Screaming Circuits: September 2009

ESC Booth 909

Hi all - especially all of you in the Northeast. Just a reminder that we're in booth 909 at the Embedded Systems Conference next week. Stop by and see the workmanship on the Beagleboards that we built and chat about what we can do to help you with your prototype and short-run production needs. We'll also have a representative from our Design Engineering Group on hand in case you need design help.

Enter to win one of our daily contests - each day we're giving away Up to $2000.00 in assembly labor. All you have to do is stop by our booth and let us zap your card. As long as you don't have a mini Faraday cage around it, that should enter you into the contest. We'll notify the winners by email and announce them here on the blog after I get back to the West Coast.

BB we built powered on cropped I'm not a Linux expert - my embedded programming is pretty much limited to 8-bit micro programming - so we don't have anything cool running on the Beagleboard we built. I did manage to get a distro up and running but all it will do is just show you that it works. I'm using the Angstrom image that the Beagleboard folks have for download. I had purchased an already set up SD card with Angstrom on it, but I messed up the boot parameters or something trying to get WiFi working and couldn't make that SD card boot anymore. I thought it would be cool to show the Screaming Circuits website on the Beagleboard, but I gave up on WiFi after that. The hardware works. That's what counts. Right?

We'll also have one to hand around and look at so you can examine our package on package and .4mm pitch BGA workmanship up close and personal.

See you all (well, some of you) there on Tuesday or Wednesday.

Duane Benson
Can someone bring me a Brat from Jacob Wirth?
My dad says they're really good and I won't have a chance to go there

A Few More Via In Pad No-no's

Move via to the left This first footprint will result in a minimal connection at best on the pad on the left. The via takes up nearly the whole thing so the pad barely has any metal and the open via will suck the solder down in it. There was plenty of spacing below, above and to the left on this board, so the easy solution would simply be to move the via in one of those directions far enough so that it's not in the pad and there is a web of solder mask between it and the pad.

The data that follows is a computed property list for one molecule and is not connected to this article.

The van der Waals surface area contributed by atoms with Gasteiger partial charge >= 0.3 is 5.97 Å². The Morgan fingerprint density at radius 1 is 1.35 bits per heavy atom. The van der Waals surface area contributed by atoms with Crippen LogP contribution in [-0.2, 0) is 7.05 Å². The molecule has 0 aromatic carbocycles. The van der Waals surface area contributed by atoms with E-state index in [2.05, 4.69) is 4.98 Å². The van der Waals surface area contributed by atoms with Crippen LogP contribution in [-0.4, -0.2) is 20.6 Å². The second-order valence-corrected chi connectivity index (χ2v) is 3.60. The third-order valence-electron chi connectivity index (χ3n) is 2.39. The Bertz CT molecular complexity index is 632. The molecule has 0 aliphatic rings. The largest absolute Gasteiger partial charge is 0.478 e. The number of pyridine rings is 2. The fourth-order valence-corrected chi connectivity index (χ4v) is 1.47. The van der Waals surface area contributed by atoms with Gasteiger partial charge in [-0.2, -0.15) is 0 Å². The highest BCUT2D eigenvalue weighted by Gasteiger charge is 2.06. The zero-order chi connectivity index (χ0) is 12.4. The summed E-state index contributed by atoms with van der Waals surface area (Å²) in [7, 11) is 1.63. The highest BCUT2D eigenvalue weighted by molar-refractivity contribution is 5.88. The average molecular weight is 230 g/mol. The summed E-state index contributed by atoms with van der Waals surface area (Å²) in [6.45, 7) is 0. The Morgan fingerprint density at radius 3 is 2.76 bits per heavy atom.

Move via and equalize pads The second image has two problems. It has a similar via in pad issue and it also has unequal pad sizes. Having a small pad on one side and a larger pad on the other side encourages tombstoning.

Unequal pad sizes will likely exhibit different amounts of surface tension in the solder, which is a cause of tombstoning. The solder paste may melt at different times on the different sized pads due to different thermal mass, again a common cause of tombstoning in small parts. Also avoid putting different width connecting traces on the two different pads. Watch for anything that may act as a heat sink on one pad and not the other - large traces, inner layers, big components nearby. Things like that.

Duane Benson
Boot Hill is six blocks that way and to the right sixty paces.

Three Years And Posting!

Hey - I just realized that today is the three-year anniversary of the Screaming Circuits blog. Cool.

This is post number 311, so that's just over 100 yer year. Three years really isn't that long in the grand scheme of things, but I suppose in Internet years, it's pretty okay.

My first post, was, as is the case with many blogs, mostly useless. On the other hand is

int main()
printf("hello, world");
return 0;

mostly useless? Those few lines of code have started countless developers on to writing trillions or maybe hundreds of lines of code. Okay, so I'll call it lame, but not useless. How's that? But, speaking of useless, here's some useless blog trivia. According to Wikipedia (which we all know is 110b% accurate), Justin Hall, back in 1994, was one of the first bloggers as was Jerry Pournelle. Hmmm. I'm not really sure how to come up with the exact first blogger. It may not even be possible to identify the first one.

Back in the day, I used Compuserve to host my website which had some characteristics of a blog. (I discussed the value of a website for businesses) but it wasn't really the same thing. I remember reading Jerry Pournelle in Byte Magazine way, way back. But that was in print so we can't call it a "blog" in the sense of "web-log". On the other, hand, why is the specific technology all that important? He was journaling to a broad audience. He just couldn't do so on his own time-scale and comments had to come back through postal mail. Certainly, I enjoyed his musings and his plog (print log???) was one of the reasons I read the publication. That's got to count. Anyway, I have no idea when the first blog was written.

Back in 2006 when I started this thing, I didn't really know what I would do with it, but I hope it has been of value to some of you folks. It just seemed like a good way to pass on hints and tips and help other folks make better pcbs. And here, 311 posts, about 90,000 words, half a million key presses later, it's September 14, 2009.